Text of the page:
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Neighbors, environment experts discuss former toxic site

By Dan Petrella/CHAMPAIGN -- Residents of a Champaign neighborhood surrounding a former manufactured gas plant have gained a new ally in their push to change a law that they believe allows the power utility AmerenIP to leave contaminated groundwater at the site.

City Council member Will Kyles, who represents the area around Fifth and Hill streets, said he supports amending a 2007 ordinance governing the city's groundwater to exclude the neighborhood. He made the announcement Monday night at a community meeting held by the 5th & Hill Neighborhood Rights Campaign.

"I don't believe in repealing the whole ordinance, but I do believe in repealing it for the site,' Kyles told an audience of more than 50 at Provena Covenant Medical Center in Urbana.

The 3.5-acre site was contaminated with benzene and other chemicals produced by the plant that operated there from 1869 until 1960. For more than a year, Ameren has been working to remove and replace contaminated soil under a plan approved by the Illinois Environmental Protection Agency. The company and its subsidiaries are responsible for 88 of the more than 100 such sites statewide, according to its most recent filing with the U.S. Securities and Exchange Commission.

AmerenIP spokesman Leigh Morris said removal of the groundwater isn't necessary to protect human health or the environment '“ a view that is shared by the Illinois EPA.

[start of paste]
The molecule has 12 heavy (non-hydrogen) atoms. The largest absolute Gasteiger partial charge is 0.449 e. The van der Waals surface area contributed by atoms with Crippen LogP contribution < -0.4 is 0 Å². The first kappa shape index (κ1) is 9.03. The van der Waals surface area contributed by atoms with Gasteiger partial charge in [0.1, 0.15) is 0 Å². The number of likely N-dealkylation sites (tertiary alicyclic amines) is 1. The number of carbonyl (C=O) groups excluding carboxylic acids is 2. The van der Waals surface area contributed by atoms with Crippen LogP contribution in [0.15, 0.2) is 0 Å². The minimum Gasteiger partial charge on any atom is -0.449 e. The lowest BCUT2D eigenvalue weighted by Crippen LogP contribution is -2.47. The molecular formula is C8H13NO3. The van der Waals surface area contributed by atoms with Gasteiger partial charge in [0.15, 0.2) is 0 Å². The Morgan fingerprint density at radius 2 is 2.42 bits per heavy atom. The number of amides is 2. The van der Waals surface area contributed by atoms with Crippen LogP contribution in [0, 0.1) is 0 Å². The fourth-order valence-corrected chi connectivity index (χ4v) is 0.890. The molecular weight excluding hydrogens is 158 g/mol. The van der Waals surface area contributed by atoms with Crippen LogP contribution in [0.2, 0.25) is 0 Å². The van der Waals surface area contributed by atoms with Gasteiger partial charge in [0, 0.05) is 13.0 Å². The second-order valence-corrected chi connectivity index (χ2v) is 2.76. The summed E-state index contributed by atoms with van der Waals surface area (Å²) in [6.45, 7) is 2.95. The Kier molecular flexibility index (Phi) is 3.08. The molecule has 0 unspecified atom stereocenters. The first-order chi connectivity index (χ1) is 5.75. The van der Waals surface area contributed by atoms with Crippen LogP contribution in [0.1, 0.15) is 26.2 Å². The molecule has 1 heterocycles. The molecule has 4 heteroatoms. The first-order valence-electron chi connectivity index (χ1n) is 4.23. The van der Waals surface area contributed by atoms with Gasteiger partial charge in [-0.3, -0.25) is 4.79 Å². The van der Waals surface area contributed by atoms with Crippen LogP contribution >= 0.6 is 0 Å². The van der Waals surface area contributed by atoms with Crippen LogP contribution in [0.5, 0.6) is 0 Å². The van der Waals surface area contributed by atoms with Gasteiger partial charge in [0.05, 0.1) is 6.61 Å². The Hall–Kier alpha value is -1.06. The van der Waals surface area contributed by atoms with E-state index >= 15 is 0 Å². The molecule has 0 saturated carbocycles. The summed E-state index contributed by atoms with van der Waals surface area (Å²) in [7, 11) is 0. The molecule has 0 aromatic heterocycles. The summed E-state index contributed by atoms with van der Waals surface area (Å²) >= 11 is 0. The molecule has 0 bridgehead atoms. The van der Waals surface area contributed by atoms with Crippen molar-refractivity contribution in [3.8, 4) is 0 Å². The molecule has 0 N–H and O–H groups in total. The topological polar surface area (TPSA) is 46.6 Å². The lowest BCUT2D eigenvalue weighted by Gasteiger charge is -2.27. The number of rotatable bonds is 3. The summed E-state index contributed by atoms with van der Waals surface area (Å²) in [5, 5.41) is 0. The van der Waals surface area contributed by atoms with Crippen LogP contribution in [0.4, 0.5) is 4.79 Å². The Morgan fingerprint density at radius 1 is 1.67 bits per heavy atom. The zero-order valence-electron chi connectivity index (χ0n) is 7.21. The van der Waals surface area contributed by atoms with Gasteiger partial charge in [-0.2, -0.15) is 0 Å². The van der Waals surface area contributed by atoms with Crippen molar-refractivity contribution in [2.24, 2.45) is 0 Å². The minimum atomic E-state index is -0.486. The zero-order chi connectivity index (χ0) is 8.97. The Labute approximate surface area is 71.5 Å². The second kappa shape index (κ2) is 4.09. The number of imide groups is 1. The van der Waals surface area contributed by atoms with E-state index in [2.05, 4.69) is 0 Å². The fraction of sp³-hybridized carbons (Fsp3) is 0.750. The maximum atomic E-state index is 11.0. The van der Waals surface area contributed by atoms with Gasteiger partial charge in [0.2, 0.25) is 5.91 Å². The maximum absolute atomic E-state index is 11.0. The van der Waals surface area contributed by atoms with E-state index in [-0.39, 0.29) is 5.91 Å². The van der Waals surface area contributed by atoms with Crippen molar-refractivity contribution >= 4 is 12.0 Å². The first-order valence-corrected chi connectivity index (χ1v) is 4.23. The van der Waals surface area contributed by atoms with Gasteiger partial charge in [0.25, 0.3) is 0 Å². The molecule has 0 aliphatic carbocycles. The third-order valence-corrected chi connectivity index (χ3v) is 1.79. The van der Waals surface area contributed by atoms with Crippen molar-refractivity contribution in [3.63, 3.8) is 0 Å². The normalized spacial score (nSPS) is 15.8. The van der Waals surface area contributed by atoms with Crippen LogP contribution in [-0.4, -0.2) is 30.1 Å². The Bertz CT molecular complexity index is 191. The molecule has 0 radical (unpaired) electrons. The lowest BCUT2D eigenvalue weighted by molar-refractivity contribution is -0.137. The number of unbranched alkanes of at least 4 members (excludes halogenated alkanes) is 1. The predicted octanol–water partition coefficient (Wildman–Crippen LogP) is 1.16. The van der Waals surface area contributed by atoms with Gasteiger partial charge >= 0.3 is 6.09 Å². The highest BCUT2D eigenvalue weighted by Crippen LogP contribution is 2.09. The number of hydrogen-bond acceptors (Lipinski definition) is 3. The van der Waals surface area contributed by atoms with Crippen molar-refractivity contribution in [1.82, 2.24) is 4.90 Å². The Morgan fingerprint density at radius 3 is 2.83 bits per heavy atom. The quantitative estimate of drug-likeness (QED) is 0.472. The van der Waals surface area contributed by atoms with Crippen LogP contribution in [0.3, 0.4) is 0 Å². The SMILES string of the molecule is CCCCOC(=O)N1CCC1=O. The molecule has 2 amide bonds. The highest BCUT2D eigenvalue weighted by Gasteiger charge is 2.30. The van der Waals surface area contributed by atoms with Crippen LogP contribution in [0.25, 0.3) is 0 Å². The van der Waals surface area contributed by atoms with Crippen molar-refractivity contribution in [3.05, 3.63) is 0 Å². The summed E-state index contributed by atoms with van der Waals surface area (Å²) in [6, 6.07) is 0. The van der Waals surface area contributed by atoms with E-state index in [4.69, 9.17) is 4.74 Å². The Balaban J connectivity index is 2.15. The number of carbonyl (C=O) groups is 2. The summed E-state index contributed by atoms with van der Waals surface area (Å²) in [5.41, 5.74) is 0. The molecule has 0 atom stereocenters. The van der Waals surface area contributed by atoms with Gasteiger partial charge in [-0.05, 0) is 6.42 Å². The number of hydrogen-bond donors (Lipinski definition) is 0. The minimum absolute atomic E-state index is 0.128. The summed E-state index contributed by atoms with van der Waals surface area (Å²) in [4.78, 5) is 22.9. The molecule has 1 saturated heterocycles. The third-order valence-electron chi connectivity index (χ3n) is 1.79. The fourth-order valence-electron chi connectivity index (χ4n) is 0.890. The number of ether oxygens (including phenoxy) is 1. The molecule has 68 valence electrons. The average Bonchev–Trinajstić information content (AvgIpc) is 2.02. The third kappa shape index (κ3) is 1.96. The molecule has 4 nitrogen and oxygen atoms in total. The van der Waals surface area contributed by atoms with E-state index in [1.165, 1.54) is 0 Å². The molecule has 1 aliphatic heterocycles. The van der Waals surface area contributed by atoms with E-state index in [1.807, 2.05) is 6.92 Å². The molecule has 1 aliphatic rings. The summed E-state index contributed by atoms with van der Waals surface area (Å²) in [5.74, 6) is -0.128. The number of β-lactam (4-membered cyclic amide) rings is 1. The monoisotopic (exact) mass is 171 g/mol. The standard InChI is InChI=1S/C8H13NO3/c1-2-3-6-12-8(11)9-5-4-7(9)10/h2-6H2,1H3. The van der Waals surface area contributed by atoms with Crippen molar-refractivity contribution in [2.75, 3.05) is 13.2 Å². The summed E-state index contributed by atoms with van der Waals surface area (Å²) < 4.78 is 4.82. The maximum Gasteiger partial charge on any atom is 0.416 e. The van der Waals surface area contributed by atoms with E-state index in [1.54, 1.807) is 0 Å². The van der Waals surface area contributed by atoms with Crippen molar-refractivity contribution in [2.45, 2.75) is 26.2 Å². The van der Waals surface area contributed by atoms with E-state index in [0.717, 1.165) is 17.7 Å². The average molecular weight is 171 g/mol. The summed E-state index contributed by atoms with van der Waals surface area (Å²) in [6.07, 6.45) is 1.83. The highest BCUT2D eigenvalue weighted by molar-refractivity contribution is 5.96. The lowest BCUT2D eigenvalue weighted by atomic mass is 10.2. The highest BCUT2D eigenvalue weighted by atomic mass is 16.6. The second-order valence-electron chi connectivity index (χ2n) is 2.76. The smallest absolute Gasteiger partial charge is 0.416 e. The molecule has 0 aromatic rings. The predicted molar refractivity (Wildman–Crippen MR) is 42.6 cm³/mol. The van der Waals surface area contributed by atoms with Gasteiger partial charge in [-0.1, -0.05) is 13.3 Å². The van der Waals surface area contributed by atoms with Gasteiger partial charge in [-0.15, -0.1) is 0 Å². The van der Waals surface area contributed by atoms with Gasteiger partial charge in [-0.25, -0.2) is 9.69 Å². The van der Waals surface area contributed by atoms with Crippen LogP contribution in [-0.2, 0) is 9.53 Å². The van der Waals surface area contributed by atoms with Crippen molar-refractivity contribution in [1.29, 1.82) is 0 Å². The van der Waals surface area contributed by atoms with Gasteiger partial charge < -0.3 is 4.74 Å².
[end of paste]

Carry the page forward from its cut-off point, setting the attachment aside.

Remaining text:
"The groundwater does not pose a human health or environmental risk,' Morris said.

Amending the ordinance most likely wouldn't require Ameren to clean up contaminated groundwater on its property, Kyles said after the meeting.

"It does mean that if something is found on a resident's site, Ameren can't use the ordinance to say, '˜We're not going to clean this up,' ' he said.

The change would give residents additional leverage in negotiating with Ameren if contaminated groundwater is found beneath their homes, he said.

Due in part to the 2007 ordinance, which banned the drilling of new wells within the city, the Illinois EPA is not requiring the company to remove contaminated groundwater. The ordinance was adopted to expedite the cleanup process and protect residents from exposure, according to city documents.

The 5th & Hill Neighborhood Rights Campaign, a group of residents that organized with the help of Champaign County Health Care Consumers, called Monday's meeting to give the public a chance to meet with environment experts the group has hired to study the site.

Earlier in the day, the groups and their experts met with Illinois EPA and city officials, including Kyles, to discuss the groundwater ordinance. The City Council plans to hold a study session on the issue sometime this year.

The experts '“ hydrogeologist Mark Zeko of Santa Ana, Calif.-based Environmental Engineering & Contracting, Inc. and Robert Bowcock, founder of Claremont, Calif.-based Integrated Resource Management '“ said one of their main concerns is that contaminated groundwater underneath residents' home is emitting benzene vapors that can seep in through cracks in their foundations and floor slabs.